Posted April 10, 2022 by Nilesh Shah, MD
Spring breathes new life into the grass, plants and trees around us — and hopefully your training routine, too. As temperatures rise and the days get longer, many runners are eager to jump off the treadmill and into the outdoors.
But whether you’re an avid runner, looking to increase your miles or are just starting out for the first time, there are a few things to keep in mind before you head out the door.
After frigid temps and busy holiday schedules, you may have cut back on your runs or taken a break altogether. It’s important to slowly build up your routine and get back into the miles. If you’re too enthusiastic and do too much too soon, spring training can quickly lead to injury.
Planning ahead with a good training regimen and smart preparations can help ensure a smooth transition. Summa Health offers 5 spring training tips for runners that will pay off in the long run with an injury-free season. Off to the races!
Check your gear
Over time the cushioning in your running shoes breaks down and it doesn’t absorb shock like it once did. Without supportive and properly cushioned shoes, the pounding from running can wreak havoc on your joints.
Before ramping up your schedule, check your shoes and make sure they’re ready for an increase in training miles. As a general rule, you should replace your running shoes every 300 to 500 miles, depending on your size, weight and running mechanics. Jotting down in your logbook when you switched to a new pair of shoes is a great way to easily keep track of when it’s time to replace them the next time.
Get a physical
Starting out the season with a physical will pay off in the long run. A provider can point out new health problems or help you deal with an old injury that might interfere with your spring training. For example, if you’re experiencing increasing asthma attacks, you might need a different type of inhaler or dosage adjustment for easier breathing while running.
In addition, your provider may have some good training tips and give you tailored stretches or exercises to help you avoid injury throughout the season.
Increase mileage gradually
Slow and steady wins the race. You don’t want to jump right back in at the same pace and distance you were going last fall. Dramatic increases in mileage and speed, along with a change in running surfaces, can lead to injury.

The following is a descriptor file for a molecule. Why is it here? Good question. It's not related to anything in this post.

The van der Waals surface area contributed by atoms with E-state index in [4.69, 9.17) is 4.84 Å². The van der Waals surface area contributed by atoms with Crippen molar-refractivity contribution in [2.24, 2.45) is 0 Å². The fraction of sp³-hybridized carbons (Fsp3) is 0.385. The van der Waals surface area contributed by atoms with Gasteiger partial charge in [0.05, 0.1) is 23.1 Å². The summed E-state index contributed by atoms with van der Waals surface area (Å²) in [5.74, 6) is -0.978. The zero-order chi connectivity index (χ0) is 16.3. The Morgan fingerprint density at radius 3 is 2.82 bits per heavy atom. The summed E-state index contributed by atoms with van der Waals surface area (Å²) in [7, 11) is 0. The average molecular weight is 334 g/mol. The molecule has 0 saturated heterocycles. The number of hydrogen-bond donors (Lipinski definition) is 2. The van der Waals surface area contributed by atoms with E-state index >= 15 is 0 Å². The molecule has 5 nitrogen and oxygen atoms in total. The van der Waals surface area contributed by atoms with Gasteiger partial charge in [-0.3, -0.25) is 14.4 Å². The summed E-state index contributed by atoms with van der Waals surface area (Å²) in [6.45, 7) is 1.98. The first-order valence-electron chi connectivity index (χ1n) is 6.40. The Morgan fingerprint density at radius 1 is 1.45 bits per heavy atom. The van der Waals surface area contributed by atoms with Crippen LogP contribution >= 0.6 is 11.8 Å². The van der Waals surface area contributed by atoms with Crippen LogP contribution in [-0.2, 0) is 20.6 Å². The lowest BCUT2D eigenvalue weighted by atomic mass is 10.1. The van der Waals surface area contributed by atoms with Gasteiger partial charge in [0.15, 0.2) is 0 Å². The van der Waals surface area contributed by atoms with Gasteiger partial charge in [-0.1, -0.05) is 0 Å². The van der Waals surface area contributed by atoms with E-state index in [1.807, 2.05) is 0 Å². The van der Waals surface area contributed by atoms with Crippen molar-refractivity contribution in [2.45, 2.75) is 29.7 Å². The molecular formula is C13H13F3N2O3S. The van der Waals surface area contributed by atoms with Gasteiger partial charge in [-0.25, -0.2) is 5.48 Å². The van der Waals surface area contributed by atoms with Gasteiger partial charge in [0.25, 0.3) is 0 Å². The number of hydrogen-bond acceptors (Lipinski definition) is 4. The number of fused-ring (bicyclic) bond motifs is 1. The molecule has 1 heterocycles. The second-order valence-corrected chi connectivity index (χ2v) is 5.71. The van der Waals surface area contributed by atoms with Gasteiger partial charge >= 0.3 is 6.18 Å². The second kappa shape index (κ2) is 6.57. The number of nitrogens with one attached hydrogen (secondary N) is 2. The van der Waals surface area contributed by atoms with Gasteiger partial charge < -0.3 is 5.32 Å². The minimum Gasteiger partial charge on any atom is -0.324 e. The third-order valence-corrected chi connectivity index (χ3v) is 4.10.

Start with a slower pace and shorter durations to get your body used to the mileage again. The general rule is to stick to a 10 percent increase in mileage week-over-week. Also, try interval training to build stamina and your pace, but don’t start speedwork until you’ve been running steadily for several weeks.
Using a logbook to keep track of your pace and mileage increases can help ensure you don’t do too much too soon.
Set goals and a running schedule
Playing it smart will help ensure a long and injury-free season. Setting goals keeps you accountable and gives you purpose for getting in those miles. Then, putting together a good running schedule to achieve those goals allows for gradual improvement and keeps you from overdoing it.
Signing up for easier, shorter races in the spring is a great way to help you ease back into a regular training routine. Plus, training for a specific event can be highly motivating.
Fit in warm-up, cross training and recovery time
Stretching before and after your workout helps to prevent muscle and joint pain, and injury. At least five to 10 minutes of a dynamic warm-up before a run is key to providing more blood flow to muscles and joints, which increases flexibility and reduces your risk for injury.
Then after your workout, stretching is just as important. Blood is already flowing, so your muscles are more pliable and you can increase your flexibility for the long run. It also means less tightness and soreness after a heavy workout.
In addition, fitting in one to two days a week of strength training, core strengthening and cross training to become a well-rounded athlete will keep you from being sidelined with an injury.
Lastly, it’s important to make sure you give your body enough recovery time in between workouts. That way, your body can better adapt to getting stronger and reduce your risk of injury.
We’re all ready for the snow to melt so we can get out there and run in the sun and mild temperatures. Just be sure to follow these spring training tips to avoid getting hurt. It’ll be a spring awakening to your running regimen.
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